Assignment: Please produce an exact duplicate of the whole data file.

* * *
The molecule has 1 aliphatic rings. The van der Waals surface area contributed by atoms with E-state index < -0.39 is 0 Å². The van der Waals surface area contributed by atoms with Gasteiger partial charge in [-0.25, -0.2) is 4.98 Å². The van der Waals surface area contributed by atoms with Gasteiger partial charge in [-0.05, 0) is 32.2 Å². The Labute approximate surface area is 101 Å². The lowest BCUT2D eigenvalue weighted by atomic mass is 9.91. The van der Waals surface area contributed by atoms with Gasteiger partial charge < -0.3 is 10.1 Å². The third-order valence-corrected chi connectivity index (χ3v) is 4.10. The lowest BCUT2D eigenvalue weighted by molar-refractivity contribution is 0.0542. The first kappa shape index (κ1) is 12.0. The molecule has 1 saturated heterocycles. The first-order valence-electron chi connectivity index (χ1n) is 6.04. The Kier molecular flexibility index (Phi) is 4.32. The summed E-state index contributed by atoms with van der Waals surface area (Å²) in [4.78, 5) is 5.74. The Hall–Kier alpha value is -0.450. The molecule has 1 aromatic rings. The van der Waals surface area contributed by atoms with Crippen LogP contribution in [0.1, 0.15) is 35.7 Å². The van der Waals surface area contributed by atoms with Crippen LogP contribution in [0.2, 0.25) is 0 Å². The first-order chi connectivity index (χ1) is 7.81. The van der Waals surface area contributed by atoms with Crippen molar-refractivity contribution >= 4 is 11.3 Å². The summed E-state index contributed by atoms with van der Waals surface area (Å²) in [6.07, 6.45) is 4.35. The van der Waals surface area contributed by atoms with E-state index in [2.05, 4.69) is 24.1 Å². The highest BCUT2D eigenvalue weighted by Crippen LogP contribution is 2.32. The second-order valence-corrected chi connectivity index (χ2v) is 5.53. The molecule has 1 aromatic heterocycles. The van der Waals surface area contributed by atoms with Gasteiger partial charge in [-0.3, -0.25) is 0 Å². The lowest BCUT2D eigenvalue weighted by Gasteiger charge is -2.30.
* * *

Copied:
The molecule has 1 aliphatic rings. The van der Waals surface area contributed by atoms with E-state index < -0.39 is 0 Å². The van der Waals surface area contributed by atoms with Gasteiger partial charge in [-0.25, -0.2) is 4.98 Å². The van der Waals surface area contributed by atoms with Gasteiger partial charge in [-0.05, 0) is 32.2 Å². The Labute approximate surface area is 101 Å². The lowest BCUT2D eigenvalue weighted by atomic mass is 9.91. The van der Waals surface area contributed by atoms with Gasteiger partial charge < -0.3 is 10.1 Å². The third-order valence-corrected chi connectivity index (χ3v) is 4.10. The lowest BCUT2D eigenvalue weighted by molar-refractivity contribution is 0.0542. The first kappa shape index (κ1) is 12.0. The molecule has 1 saturated heterocycles. The first-order valence-electron chi connectivity index (χ1n) is 6.04. The Kier molecular flexibility index (Phi) is 4.32. The summed E-state index contributed by atoms with van der Waals surface area (Å²) in [4.78, 5) is 5.74. The Hall–Kier alpha value is -0.450. The molecule has 1 aromatic rings. The van der Waals surface area contributed by atoms with Crippen LogP contribution in [0.1, 0.15) is 35.7 Å². The van der Waals surface area contributed by atoms with Crippen LogP contribution in [0.2, 0.25) is 0 Å². The first-order chi connectivity index (χ1) is 7.81. The van der Waals surface area contributed by atoms with Crippen molar-refractivity contribution >= 4 is 11.3 Å². The summed E-state index contributed by atoms with van der Waals surface area (Å²) in [6.07, 6.45) is 4.35. The van der Waals surface area contributed by atoms with E-state index in [2.05, 4.69) is 24.1 Å². The highest BCUT2D eigenvalue weighted by Crippen LogP contribution is 2.32. The second-order valence-corrected chi connectivity index (χ2v) is 5.53. The molecule has 1 aromatic heterocycles. The van der Waals surface area contributed by atoms with Gasteiger partial charge in [-0.3, -0.25) is 0 Å². The lowest BCUT2D eigenvalue weighted by Gasteiger charge is -2.30.